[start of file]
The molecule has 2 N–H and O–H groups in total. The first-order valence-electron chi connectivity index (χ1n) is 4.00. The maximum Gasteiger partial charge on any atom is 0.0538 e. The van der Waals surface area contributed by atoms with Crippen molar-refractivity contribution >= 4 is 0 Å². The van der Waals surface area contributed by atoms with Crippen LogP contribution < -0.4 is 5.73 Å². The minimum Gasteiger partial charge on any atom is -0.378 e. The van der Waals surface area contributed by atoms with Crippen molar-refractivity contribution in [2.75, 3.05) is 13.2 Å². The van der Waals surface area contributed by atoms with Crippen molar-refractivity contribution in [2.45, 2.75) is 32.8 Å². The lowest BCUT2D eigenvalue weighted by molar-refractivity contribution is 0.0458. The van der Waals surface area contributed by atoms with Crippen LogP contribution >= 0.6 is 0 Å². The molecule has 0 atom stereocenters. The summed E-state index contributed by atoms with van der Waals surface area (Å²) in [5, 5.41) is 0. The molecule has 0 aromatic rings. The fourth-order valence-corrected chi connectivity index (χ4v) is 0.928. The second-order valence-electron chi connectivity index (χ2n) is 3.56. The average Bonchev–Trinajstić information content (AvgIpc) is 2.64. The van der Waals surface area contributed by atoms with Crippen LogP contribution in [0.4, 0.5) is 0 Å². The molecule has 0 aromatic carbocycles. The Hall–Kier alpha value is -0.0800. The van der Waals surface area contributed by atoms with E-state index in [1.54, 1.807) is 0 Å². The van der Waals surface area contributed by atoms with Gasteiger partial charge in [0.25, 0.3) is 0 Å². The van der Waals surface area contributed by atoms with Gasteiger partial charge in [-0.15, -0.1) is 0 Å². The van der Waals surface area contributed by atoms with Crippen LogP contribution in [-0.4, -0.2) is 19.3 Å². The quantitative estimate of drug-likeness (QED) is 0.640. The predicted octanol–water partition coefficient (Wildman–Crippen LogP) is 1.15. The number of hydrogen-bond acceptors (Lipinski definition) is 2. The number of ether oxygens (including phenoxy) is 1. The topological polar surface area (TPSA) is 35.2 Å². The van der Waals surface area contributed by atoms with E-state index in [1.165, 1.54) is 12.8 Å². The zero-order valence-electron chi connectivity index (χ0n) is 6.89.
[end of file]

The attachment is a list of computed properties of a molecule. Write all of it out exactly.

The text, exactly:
The molecule has 2 N–H and O–H groups in total. The first-order valence-electron chi connectivity index (χ1n) is 4.00. The maximum Gasteiger partial charge on any atom is 0.0538 e. The van der Waals surface area contributed by atoms with Crippen molar-refractivity contribution >= 4 is 0 Å². The van der Waals surface area contributed by atoms with Crippen LogP contribution < -0.4 is 5.73 Å². The minimum Gasteiger partial charge on any atom is -0.378 e. The van der Waals surface area contributed by atoms with Crippen molar-refractivity contribution in [2.75, 3.05) is 13.2 Å². The van der Waals surface area contributed by atoms with Crippen molar-refractivity contribution in [2.45, 2.75) is 32.8 Å². The lowest BCUT2D eigenvalue weighted by molar-refractivity contribution is 0.0458. The van der Waals surface area contributed by atoms with Crippen LogP contribution >= 0.6 is 0 Å². The molecule has 0 atom stereocenters. The summed E-state index contributed by atoms with van der Waals surface area (Å²) in [5, 5.41) is 0. The molecule has 0 aromatic rings. The fourth-order valence-corrected chi connectivity index (χ4v) is 0.928. The second-order valence-electron chi connectivity index (χ2n) is 3.56. The average Bonchev–Trinajstić information content (AvgIpc) is 2.64. The van der Waals surface area contributed by atoms with Crippen LogP contribution in [0.4, 0.5) is 0 Å². The molecule has 0 aromatic carbocycles. The Hall–Kier alpha value is -0.0800. The van der Waals surface area contributed by atoms with E-state index in [1.54, 1.807) is 0 Å². The van der Waals surface area contributed by atoms with Gasteiger partial charge in [0.25, 0.3) is 0 Å². The van der Waals surface area contributed by atoms with Gasteiger partial charge in [-0.15, -0.1) is 0 Å². The van der Waals surface area contributed by atoms with Crippen LogP contribution in [-0.4, -0.2) is 19.3 Å². The quantitative estimate of drug-likeness (QED) is 0.640. The predicted octanol–water partition coefficient (Wildman–Crippen LogP) is 1.15. The number of hydrogen-bond acceptors (Lipinski definition) is 2. The number of ether oxygens (including phenoxy) is 1. The topological polar surface area (TPSA) is 35.2 Å². The van der Waals surface area contributed by atoms with E-state index in [1.165, 1.54) is 12.8 Å². The zero-order valence-electron chi connectivity index (χ0n) is 6.89.